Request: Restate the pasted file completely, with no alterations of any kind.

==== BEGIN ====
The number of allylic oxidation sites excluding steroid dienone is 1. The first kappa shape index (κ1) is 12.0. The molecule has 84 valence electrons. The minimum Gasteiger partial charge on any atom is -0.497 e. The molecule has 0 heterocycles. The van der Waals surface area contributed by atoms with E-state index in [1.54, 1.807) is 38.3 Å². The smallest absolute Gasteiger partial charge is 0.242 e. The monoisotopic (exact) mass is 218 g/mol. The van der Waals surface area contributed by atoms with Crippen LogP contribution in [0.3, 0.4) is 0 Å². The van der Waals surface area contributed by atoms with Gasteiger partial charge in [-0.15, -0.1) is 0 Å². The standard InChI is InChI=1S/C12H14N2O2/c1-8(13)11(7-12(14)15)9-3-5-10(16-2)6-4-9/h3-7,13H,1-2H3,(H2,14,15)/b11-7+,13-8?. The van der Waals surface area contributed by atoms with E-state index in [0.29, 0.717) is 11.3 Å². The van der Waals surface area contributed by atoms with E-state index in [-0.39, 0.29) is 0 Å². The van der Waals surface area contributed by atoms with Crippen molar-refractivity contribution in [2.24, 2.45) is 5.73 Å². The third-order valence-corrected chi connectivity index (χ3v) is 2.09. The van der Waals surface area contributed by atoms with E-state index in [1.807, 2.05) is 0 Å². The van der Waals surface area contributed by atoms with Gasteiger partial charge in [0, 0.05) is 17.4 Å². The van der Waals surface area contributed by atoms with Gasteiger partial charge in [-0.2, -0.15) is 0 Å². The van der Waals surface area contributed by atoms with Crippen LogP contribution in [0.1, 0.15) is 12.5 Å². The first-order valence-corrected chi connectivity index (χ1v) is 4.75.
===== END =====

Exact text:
The number of allylic oxidation sites excluding steroid dienone is 1. The first kappa shape index (κ1) is 12.0. The molecule has 84 valence electrons. The minimum Gasteiger partial charge on any atom is -0.497 e. The molecule has 0 heterocycles. The van der Waals surface area contributed by atoms with E-state index in [1.54, 1.807) is 38.3 Å². The smallest absolute Gasteiger partial charge is 0.242 e. The monoisotopic (exact) mass is 218 g/mol. The van der Waals surface area contributed by atoms with Crippen LogP contribution in [0.3, 0.4) is 0 Å². The van der Waals surface area contributed by atoms with Gasteiger partial charge in [-0.15, -0.1) is 0 Å². The standard InChI is InChI=1S/C12H14N2O2/c1-8(13)11(7-12(14)15)9-3-5-10(16-2)6-4-9/h3-7,13H,1-2H3,(H2,14,15)/b11-7+,13-8?. The van der Waals surface area contributed by atoms with E-state index in [0.29, 0.717) is 11.3 Å². The van der Waals surface area contributed by atoms with E-state index in [-0.39, 0.29) is 0 Å². The van der Waals surface area contributed by atoms with Crippen molar-refractivity contribution in [2.24, 2.45) is 5.73 Å². The third-order valence-corrected chi connectivity index (χ3v) is 2.09. The van der Waals surface area contributed by atoms with E-state index in [1.807, 2.05) is 0 Å². The van der Waals surface area contributed by atoms with Gasteiger partial charge in [0, 0.05) is 17.4 Å². The van der Waals surface area contributed by atoms with Gasteiger partial charge in [-0.2, -0.15) is 0 Å². The van der Waals surface area contributed by atoms with Crippen LogP contribution in [0.1, 0.15) is 12.5 Å². The first-order valence-corrected chi connectivity index (χ1v) is 4.75.